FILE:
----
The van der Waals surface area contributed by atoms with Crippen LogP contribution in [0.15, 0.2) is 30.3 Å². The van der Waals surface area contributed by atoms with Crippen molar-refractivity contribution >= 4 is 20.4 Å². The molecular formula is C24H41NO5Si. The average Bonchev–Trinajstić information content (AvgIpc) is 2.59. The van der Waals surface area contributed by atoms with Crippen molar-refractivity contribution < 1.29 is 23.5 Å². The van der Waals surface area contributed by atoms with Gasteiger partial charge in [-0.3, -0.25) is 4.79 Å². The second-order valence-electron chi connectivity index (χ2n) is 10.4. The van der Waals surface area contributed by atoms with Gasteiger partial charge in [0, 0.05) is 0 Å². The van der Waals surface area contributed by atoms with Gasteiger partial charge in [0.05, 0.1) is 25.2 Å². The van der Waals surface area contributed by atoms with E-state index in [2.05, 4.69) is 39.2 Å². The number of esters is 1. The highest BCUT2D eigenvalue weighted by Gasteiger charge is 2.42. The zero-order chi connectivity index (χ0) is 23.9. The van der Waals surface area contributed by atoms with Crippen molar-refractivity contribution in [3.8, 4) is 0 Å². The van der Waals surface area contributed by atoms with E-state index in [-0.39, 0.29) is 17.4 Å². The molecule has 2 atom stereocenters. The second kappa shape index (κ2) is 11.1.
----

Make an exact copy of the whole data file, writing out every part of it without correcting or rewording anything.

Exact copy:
The van der Waals surface area contributed by atoms with Crippen LogP contribution in [0.15, 0.2) is 30.3 Å². The van der Waals surface area contributed by atoms with Crippen molar-refractivity contribution >= 4 is 20.4 Å². The molecular formula is C24H41NO5Si. The average Bonchev–Trinajstić information content (AvgIpc) is 2.59. The van der Waals surface area contributed by atoms with Crippen molar-refractivity contribution < 1.29 is 23.5 Å². The van der Waals surface area contributed by atoms with Gasteiger partial charge in [-0.3, -0.25) is 4.79 Å². The second-order valence-electron chi connectivity index (χ2n) is 10.4. The van der Waals surface area contributed by atoms with Gasteiger partial charge in [0, 0.05) is 0 Å². The van der Waals surface area contributed by atoms with Gasteiger partial charge in [0.05, 0.1) is 25.2 Å². The van der Waals surface area contributed by atoms with E-state index in [2.05, 4.69) is 39.2 Å². The number of esters is 1. The highest BCUT2D eigenvalue weighted by Gasteiger charge is 2.42. The zero-order chi connectivity index (χ0) is 23.9. The van der Waals surface area contributed by atoms with Crippen molar-refractivity contribution in [3.8, 4) is 0 Å². The van der Waals surface area contributed by atoms with E-state index in [-0.39, 0.29) is 17.4 Å². The molecule has 2 atom stereocenters. The second kappa shape index (κ2) is 11.1.